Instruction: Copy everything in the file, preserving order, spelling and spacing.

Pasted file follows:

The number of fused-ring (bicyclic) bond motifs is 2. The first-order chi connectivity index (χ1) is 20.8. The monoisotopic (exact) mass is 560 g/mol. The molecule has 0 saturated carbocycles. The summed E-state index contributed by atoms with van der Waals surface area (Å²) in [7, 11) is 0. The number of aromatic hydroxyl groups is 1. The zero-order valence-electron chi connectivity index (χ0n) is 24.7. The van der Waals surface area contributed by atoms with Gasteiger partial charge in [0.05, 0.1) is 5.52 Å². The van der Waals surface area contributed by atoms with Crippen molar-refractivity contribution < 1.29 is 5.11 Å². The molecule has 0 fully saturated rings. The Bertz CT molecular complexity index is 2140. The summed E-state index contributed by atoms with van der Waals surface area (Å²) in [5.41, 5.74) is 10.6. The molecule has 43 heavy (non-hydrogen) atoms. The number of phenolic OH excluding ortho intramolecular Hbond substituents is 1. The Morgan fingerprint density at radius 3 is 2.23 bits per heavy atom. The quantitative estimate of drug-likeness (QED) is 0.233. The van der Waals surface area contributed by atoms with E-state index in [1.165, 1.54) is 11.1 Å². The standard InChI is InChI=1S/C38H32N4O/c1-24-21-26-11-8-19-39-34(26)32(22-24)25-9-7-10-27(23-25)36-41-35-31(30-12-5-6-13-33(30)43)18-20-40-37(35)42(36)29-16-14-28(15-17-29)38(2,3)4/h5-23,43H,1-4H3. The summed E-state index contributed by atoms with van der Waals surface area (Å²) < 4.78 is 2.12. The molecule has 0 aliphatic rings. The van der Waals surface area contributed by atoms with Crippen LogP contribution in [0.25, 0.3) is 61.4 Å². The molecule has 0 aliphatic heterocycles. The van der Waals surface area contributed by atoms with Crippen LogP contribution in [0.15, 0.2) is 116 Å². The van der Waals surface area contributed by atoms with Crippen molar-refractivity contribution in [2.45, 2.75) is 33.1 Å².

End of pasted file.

The number of fused-ring (bicyclic) bond motifs is 2. The first-order chi connectivity index (χ1) is 20.8. The monoisotopic (exact) mass is 560 g/mol. The molecule has 0 saturated carbocycles. The summed E-state index contributed by atoms with van der Waals surface area (Å²) in [7, 11) is 0. The number of aromatic hydroxyl groups is 1. The zero-order valence-electron chi connectivity index (χ0n) is 24.7. The van der Waals surface area contributed by atoms with Gasteiger partial charge in [0.05, 0.1) is 5.52 Å². The van der Waals surface area contributed by atoms with Crippen molar-refractivity contribution < 1.29 is 5.11 Å². The molecule has 0 fully saturated rings. The Bertz CT molecular complexity index is 2140. The summed E-state index contributed by atoms with van der Waals surface area (Å²) in [5.41, 5.74) is 10.6. The molecule has 43 heavy (non-hydrogen) atoms. The number of phenolic OH excluding ortho intramolecular Hbond substituents is 1. The Morgan fingerprint density at radius 3 is 2.23 bits per heavy atom. The quantitative estimate of drug-likeness (QED) is 0.233. The van der Waals surface area contributed by atoms with E-state index in [1.165, 1.54) is 11.1 Å². The standard InChI is InChI=1S/C38H32N4O/c1-24-21-26-11-8-19-39-34(26)32(22-24)25-9-7-10-27(23-25)36-41-35-31(30-12-5-6-13-33(30)43)18-20-40-37(35)42(36)29-16-14-28(15-17-29)38(2,3)4/h5-23,43H,1-4H3. The summed E-state index contributed by atoms with van der Waals surface area (Å²) < 4.78 is 2.12. The molecule has 0 aliphatic rings. The van der Waals surface area contributed by atoms with Crippen LogP contribution in [0.25, 0.3) is 61.4 Å². The molecule has 0 aliphatic heterocycles. The van der Waals surface area contributed by atoms with Crippen LogP contribution in [0.15, 0.2) is 116 Å². The van der Waals surface area contributed by atoms with Crippen molar-refractivity contribution in [2.45, 2.75) is 33.1 Å².